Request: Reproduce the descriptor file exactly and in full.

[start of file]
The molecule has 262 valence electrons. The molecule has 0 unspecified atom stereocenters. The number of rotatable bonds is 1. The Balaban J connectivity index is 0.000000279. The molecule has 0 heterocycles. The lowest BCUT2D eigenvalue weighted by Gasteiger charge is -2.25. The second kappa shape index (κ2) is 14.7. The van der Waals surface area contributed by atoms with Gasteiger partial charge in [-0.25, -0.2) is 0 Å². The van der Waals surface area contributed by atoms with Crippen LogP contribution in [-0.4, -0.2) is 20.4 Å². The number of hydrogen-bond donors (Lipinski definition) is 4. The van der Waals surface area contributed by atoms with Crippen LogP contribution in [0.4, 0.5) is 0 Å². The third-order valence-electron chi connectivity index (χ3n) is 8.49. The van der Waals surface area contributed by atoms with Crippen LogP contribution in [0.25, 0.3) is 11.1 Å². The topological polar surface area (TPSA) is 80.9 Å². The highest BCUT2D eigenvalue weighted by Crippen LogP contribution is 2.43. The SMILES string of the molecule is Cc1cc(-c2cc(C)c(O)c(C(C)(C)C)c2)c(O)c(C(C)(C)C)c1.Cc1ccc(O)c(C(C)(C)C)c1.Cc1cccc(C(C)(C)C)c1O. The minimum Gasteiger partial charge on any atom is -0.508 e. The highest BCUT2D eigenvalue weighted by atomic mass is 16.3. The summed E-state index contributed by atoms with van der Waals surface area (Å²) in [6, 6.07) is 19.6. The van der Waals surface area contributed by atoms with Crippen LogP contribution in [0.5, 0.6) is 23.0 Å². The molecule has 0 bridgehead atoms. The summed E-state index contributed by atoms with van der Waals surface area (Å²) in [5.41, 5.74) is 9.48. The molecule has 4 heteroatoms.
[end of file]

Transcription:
The molecule has 262 valence electrons. The molecule has 0 unspecified atom stereocenters. The number of rotatable bonds is 1. The Balaban J connectivity index is 0.000000279. The molecule has 0 heterocycles. The lowest BCUT2D eigenvalue weighted by Gasteiger charge is -2.25. The second kappa shape index (κ2) is 14.7. The van der Waals surface area contributed by atoms with Gasteiger partial charge in [-0.25, -0.2) is 0 Å². The van der Waals surface area contributed by atoms with Crippen LogP contribution in [-0.4, -0.2) is 20.4 Å². The number of hydrogen-bond donors (Lipinski definition) is 4. The van der Waals surface area contributed by atoms with Crippen LogP contribution in [0.4, 0.5) is 0 Å². The third-order valence-electron chi connectivity index (χ3n) is 8.49. The van der Waals surface area contributed by atoms with Crippen LogP contribution in [0.25, 0.3) is 11.1 Å². The topological polar surface area (TPSA) is 80.9 Å². The highest BCUT2D eigenvalue weighted by Crippen LogP contribution is 2.43. The SMILES string of the molecule is Cc1cc(-c2cc(C)c(O)c(C(C)(C)C)c2)c(O)c(C(C)(C)C)c1.Cc1ccc(O)c(C(C)(C)C)c1.Cc1cccc(C(C)(C)C)c1O. The minimum Gasteiger partial charge on any atom is -0.508 e. The highest BCUT2D eigenvalue weighted by atomic mass is 16.3. The summed E-state index contributed by atoms with van der Waals surface area (Å²) in [6, 6.07) is 19.6. The van der Waals surface area contributed by atoms with Crippen LogP contribution in [0.5, 0.6) is 23.0 Å². The molecule has 0 bridgehead atoms. The summed E-state index contributed by atoms with van der Waals surface area (Å²) in [5.41, 5.74) is 9.48. The molecule has 4 heteroatoms.